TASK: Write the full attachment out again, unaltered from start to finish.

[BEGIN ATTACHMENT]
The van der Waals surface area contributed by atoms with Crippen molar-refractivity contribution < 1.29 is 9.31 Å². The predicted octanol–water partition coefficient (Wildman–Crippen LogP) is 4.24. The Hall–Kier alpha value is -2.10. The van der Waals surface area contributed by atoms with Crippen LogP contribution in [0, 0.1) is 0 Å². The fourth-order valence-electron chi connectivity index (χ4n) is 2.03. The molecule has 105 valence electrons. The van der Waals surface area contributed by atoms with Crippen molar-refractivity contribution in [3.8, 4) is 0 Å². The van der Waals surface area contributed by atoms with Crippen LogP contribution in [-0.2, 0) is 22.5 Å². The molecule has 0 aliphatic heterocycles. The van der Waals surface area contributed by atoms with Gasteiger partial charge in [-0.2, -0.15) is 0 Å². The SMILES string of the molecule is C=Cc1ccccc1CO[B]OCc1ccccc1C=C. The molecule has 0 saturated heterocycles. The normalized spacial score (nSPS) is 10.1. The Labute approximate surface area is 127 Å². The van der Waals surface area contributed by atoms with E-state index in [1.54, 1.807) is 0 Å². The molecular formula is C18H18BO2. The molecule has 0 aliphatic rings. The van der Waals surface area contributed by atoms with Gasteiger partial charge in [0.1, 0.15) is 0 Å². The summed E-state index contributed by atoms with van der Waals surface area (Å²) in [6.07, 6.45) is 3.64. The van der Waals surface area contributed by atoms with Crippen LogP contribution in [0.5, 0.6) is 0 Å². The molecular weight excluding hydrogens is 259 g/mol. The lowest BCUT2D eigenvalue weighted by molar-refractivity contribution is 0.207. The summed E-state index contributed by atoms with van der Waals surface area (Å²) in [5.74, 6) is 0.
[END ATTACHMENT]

The van der Waals surface area contributed by atoms with Crippen molar-refractivity contribution < 1.29 is 9.31 Å². The predicted octanol–water partition coefficient (Wildman–Crippen LogP) is 4.24. The Hall–Kier alpha value is -2.10. The van der Waals surface area contributed by atoms with Crippen LogP contribution in [0, 0.1) is 0 Å². The fourth-order valence-electron chi connectivity index (χ4n) is 2.03. The molecule has 105 valence electrons. The van der Waals surface area contributed by atoms with Crippen molar-refractivity contribution in [3.8, 4) is 0 Å². The van der Waals surface area contributed by atoms with Crippen LogP contribution in [-0.2, 0) is 22.5 Å². The molecule has 0 aliphatic heterocycles. The van der Waals surface area contributed by atoms with Gasteiger partial charge in [-0.2, -0.15) is 0 Å². The SMILES string of the molecule is C=Cc1ccccc1CO[B]OCc1ccccc1C=C. The molecule has 0 saturated heterocycles. The normalized spacial score (nSPS) is 10.1. The Labute approximate surface area is 127 Å². The van der Waals surface area contributed by atoms with E-state index in [1.54, 1.807) is 0 Å². The molecular formula is C18H18BO2. The molecule has 0 aliphatic rings. The van der Waals surface area contributed by atoms with Gasteiger partial charge in [0.1, 0.15) is 0 Å². The summed E-state index contributed by atoms with van der Waals surface area (Å²) in [6.07, 6.45) is 3.64. The van der Waals surface area contributed by atoms with Crippen LogP contribution in [0.5, 0.6) is 0 Å². The molecular weight excluding hydrogens is 259 g/mol. The lowest BCUT2D eigenvalue weighted by molar-refractivity contribution is 0.207. The summed E-state index contributed by atoms with van der Waals surface area (Å²) in [5.74, 6) is 0.